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How much should tomorrow’s central bank balance sheets do? And what central banks can learn from parenting

Summary:
Andrew Hauser of Bank of England in this speech discusses role of central bank balance sheets in monetary policy in future: Central banks can’t choose whether to take the actions necessary to deliver their monetary and financial stability mandates: they are obligated to do so. But they do have choices about how they go about it – and a key factor in those judgments is the role they want financial markets to play. In my remarks today, I want to do three things. First, to show just how dramatically the role of central bank balance sheets has changed in recent years, and the forces shaping the future. Second, to review the complex and shifting inter-relationships between central banks and financial markets over history. And, third, to suggest some possible principles for shaping central

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Andrew Hauser of Bank of England in this speech discusses role of central bank balance sheets in monetary policy in future:

Central banks can’t choose whether to take the actions necessary to deliver their monetary and financial stability mandates: they are obligated to do so. But they do have choices about how they go about it – and a key factor in those judgments is the role they want financial markets to play. In my remarks today, I want to do three things. First, to show just how dramatically the role of central bank balance sheets has changed in recent years, and the forces shaping the future. Second, to review the complex and shifting inter-relationships between central banks and financial markets over history. And, third, to suggest some possible principles for shaping central bank operations of the future in ways that harness the benefits of financial markets.

Hauser shows how central bank balance sheets have grown across most countries. He then goes back to the history of central bank balance sheets and its relation with financial markets. He connects the relationship to parenting:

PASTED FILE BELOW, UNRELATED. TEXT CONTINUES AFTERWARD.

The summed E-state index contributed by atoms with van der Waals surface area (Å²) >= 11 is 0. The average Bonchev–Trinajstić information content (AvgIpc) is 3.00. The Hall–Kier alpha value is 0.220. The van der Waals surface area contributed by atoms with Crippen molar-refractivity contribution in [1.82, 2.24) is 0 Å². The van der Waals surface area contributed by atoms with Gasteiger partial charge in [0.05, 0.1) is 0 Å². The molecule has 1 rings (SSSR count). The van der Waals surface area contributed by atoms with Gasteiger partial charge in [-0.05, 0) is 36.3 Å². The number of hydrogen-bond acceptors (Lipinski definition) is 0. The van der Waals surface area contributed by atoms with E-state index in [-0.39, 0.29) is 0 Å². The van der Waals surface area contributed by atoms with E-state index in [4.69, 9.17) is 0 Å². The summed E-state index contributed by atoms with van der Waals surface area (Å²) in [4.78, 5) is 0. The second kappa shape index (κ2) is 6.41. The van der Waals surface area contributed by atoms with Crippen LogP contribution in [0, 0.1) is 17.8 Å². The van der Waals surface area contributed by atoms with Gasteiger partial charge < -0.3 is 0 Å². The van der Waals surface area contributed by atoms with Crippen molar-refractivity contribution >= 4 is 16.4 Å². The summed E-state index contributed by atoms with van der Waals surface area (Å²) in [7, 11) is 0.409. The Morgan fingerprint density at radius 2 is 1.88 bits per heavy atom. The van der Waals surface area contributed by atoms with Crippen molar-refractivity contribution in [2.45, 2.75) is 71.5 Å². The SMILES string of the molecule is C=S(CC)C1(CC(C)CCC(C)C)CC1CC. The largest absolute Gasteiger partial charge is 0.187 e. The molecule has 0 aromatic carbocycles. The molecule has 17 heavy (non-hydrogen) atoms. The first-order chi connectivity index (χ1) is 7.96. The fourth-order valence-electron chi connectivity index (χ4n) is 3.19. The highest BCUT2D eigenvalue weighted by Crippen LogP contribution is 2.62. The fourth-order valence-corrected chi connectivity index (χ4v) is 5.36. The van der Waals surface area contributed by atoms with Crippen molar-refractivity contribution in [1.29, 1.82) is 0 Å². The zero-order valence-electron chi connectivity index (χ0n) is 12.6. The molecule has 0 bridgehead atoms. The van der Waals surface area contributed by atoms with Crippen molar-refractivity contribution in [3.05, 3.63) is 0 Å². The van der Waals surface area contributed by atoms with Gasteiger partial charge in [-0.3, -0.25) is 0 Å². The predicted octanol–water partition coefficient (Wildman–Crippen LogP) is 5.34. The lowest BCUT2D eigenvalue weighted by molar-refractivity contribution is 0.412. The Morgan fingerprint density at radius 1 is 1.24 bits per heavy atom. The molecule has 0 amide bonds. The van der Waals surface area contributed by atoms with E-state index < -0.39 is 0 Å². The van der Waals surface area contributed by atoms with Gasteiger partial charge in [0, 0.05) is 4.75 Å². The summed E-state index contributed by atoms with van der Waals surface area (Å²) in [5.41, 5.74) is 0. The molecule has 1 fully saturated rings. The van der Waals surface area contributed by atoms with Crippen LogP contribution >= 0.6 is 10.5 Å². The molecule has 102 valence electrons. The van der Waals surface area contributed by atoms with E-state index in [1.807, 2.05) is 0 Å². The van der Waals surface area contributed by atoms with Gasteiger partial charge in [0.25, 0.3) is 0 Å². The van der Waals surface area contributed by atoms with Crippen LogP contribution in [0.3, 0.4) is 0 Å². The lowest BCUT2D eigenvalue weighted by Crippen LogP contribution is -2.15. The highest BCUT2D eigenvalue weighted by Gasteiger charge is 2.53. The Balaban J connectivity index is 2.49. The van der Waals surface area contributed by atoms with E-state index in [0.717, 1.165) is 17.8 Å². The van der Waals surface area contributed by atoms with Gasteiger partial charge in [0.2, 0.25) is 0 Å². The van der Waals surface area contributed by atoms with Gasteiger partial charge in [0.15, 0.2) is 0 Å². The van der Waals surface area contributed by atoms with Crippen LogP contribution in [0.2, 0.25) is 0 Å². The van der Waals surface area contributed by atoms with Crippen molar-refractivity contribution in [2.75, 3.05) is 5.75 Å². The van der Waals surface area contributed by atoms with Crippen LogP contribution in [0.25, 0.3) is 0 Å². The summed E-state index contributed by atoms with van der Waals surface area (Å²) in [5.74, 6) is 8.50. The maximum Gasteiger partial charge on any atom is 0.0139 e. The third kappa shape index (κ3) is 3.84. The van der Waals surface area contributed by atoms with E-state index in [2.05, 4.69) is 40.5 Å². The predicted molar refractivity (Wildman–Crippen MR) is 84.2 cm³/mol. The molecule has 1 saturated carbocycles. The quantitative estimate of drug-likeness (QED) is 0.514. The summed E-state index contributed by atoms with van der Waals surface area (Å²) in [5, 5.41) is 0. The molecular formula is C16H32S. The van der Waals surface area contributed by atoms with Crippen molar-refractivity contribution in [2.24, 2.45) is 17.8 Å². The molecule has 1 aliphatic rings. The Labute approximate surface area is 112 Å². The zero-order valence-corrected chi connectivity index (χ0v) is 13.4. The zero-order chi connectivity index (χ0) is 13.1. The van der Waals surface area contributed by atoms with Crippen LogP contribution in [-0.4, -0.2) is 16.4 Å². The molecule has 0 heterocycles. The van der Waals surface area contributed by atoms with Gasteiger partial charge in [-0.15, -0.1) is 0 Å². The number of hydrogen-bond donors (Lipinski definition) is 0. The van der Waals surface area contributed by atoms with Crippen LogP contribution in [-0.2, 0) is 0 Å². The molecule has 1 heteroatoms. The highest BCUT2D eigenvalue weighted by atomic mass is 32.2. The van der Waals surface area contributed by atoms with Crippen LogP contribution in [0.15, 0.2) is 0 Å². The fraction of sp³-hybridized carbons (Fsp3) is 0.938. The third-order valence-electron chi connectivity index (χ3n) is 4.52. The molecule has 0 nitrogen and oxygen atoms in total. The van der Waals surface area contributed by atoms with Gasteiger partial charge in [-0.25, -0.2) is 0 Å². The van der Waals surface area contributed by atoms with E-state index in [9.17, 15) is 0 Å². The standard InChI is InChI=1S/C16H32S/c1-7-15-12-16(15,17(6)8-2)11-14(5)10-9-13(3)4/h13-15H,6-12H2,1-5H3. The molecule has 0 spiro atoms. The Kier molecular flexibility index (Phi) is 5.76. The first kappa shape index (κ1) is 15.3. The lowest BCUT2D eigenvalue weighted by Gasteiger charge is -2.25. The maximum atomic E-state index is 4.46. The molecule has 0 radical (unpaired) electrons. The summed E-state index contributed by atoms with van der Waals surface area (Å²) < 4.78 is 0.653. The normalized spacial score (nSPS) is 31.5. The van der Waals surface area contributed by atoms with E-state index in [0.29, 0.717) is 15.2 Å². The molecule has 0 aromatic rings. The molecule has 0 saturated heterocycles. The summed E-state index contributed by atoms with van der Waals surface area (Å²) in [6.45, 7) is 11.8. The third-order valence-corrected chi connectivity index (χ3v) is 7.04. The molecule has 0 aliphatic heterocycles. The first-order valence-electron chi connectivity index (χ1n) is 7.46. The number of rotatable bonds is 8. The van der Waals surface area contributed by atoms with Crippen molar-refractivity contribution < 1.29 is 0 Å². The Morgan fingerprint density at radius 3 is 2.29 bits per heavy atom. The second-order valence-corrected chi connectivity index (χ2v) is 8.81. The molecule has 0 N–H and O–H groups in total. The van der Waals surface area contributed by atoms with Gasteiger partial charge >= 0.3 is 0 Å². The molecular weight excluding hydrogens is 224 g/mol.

While central banks outgrew these teenage tendencies and began acting more clearly as parents in the twentieth century, their role continued to co-evolve closely with that of financial markets:

  • The period from the Great Depression in the 1930s to the 1960s/70s saw central banks acting as ‘authoritarian’ parents, reflecting low affection for the market, and a high desire for control. A panoply of macroeconomic, regulatory and market-facing interventions aimed to shape and channel markets to social ends.
  • Just as authoritarian parenting is often the architect of its own downfall, the efficacy of these controls was ultimately undermined by a rebellion on the part of the markets. The development of eurobonds, largely outside the controls erected by central banks, undermined constraints on credit creation and the Bretton Woods regime of fixed exchange rates. That collapse in authority, amplified with a broader concern about ‘government failure’, led ultimately to the ‘indulgent’ parenting regime of the 1980s – in which high affection for the market led to a stripping away of controls. Central bank balance sheets during this period hit a cyclical low (Chart 1), and inflation targeting became the dominant monetary regime.
  • The indulgent phase ended in 2008-9, with the GFC. Whilst inflation targeting continued on the monetary policy side, the subsequent 15 years saw a return to a desire for greater control over market forces, reflected in new global and national frameworks for microprudential, macroprudential and conduct regulation.

Greater control returns us to the right hand column of the model in Table 1. The question then is whether we aspire to be ‘authoritarian’ or ‘authoritative’ – which depends on our attitude to financial markets. And here we face a conflict. Households and firms rely on financial markets like never before – so we need them to thrive. But we also need them to be safe: we cannot risk exposing economies again to the sorts of volatility and cost experienced in 2008-09, or those that could have occurred in 2020 had the policy response not been swift and decisive. And we need to continue to achieve our monetary policy goals.   

Interesting to see how central banks are using all kinds of metaphors to explain their work and relevance..

Amol Agrawal
I am currently pursuing my PhD in economics. I have work-ex of nearly 10 years with most of those years spent figuring economic research in Mumbai’s financial sector.

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